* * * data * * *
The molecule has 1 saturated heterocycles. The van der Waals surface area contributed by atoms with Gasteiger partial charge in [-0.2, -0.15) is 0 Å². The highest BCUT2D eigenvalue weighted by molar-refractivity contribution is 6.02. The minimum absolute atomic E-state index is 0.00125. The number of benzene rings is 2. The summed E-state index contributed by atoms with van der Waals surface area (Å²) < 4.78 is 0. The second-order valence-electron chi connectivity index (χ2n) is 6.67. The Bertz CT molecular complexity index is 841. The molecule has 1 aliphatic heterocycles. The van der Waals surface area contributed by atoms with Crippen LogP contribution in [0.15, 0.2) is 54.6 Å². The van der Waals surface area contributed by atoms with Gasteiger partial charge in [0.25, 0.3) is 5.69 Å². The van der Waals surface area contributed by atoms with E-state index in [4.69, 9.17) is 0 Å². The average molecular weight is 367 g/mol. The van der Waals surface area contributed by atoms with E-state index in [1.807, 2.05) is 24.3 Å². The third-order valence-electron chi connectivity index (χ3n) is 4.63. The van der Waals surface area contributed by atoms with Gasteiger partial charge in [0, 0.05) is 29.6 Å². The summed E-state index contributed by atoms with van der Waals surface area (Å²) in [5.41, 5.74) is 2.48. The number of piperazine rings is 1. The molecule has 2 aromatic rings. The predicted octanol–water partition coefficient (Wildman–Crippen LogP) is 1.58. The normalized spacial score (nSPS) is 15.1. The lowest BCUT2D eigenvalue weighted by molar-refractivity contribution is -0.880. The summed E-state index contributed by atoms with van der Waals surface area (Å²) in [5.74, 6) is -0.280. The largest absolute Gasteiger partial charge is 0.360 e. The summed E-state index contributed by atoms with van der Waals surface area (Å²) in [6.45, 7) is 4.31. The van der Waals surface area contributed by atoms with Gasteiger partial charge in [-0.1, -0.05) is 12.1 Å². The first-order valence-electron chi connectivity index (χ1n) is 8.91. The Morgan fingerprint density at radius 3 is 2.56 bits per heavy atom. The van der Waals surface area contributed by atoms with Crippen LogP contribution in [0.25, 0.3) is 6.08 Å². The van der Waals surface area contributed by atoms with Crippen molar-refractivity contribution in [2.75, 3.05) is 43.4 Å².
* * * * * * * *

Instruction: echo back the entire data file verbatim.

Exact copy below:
The molecule has 1 saturated heterocycles. The van der Waals surface area contributed by atoms with Gasteiger partial charge in [-0.2, -0.15) is 0 Å². The highest BCUT2D eigenvalue weighted by molar-refractivity contribution is 6.02. The minimum absolute atomic E-state index is 0.00125. The number of benzene rings is 2. The summed E-state index contributed by atoms with van der Waals surface area (Å²) < 4.78 is 0. The second-order valence-electron chi connectivity index (χ2n) is 6.67. The Bertz CT molecular complexity index is 841. The molecule has 1 aliphatic heterocycles. The van der Waals surface area contributed by atoms with Crippen LogP contribution in [0.15, 0.2) is 54.6 Å². The van der Waals surface area contributed by atoms with Gasteiger partial charge in [0.25, 0.3) is 5.69 Å². The van der Waals surface area contributed by atoms with E-state index in [4.69, 9.17) is 0 Å². The average molecular weight is 367 g/mol. The van der Waals surface area contributed by atoms with E-state index in [1.807, 2.05) is 24.3 Å². The third-order valence-electron chi connectivity index (χ3n) is 4.63. The van der Waals surface area contributed by atoms with Gasteiger partial charge in [0, 0.05) is 29.6 Å². The summed E-state index contributed by atoms with van der Waals surface area (Å²) in [5.41, 5.74) is 2.48. The number of piperazine rings is 1. The molecule has 2 aromatic rings. The predicted octanol–water partition coefficient (Wildman–Crippen LogP) is 1.58. The normalized spacial score (nSPS) is 15.1. The lowest BCUT2D eigenvalue weighted by molar-refractivity contribution is -0.880. The summed E-state index contributed by atoms with van der Waals surface area (Å²) in [5.74, 6) is -0.280. The largest absolute Gasteiger partial charge is 0.360 e. The summed E-state index contributed by atoms with van der Waals surface area (Å²) in [6.45, 7) is 4.31. The van der Waals surface area contributed by atoms with Gasteiger partial charge in [-0.1, -0.05) is 12.1 Å². The first-order valence-electron chi connectivity index (χ1n) is 8.91. The Morgan fingerprint density at radius 3 is 2.56 bits per heavy atom. The van der Waals surface area contributed by atoms with Crippen LogP contribution in [0.25, 0.3) is 6.08 Å². The van der Waals surface area contributed by atoms with Crippen molar-refractivity contribution in [2.75, 3.05) is 43.4 Å².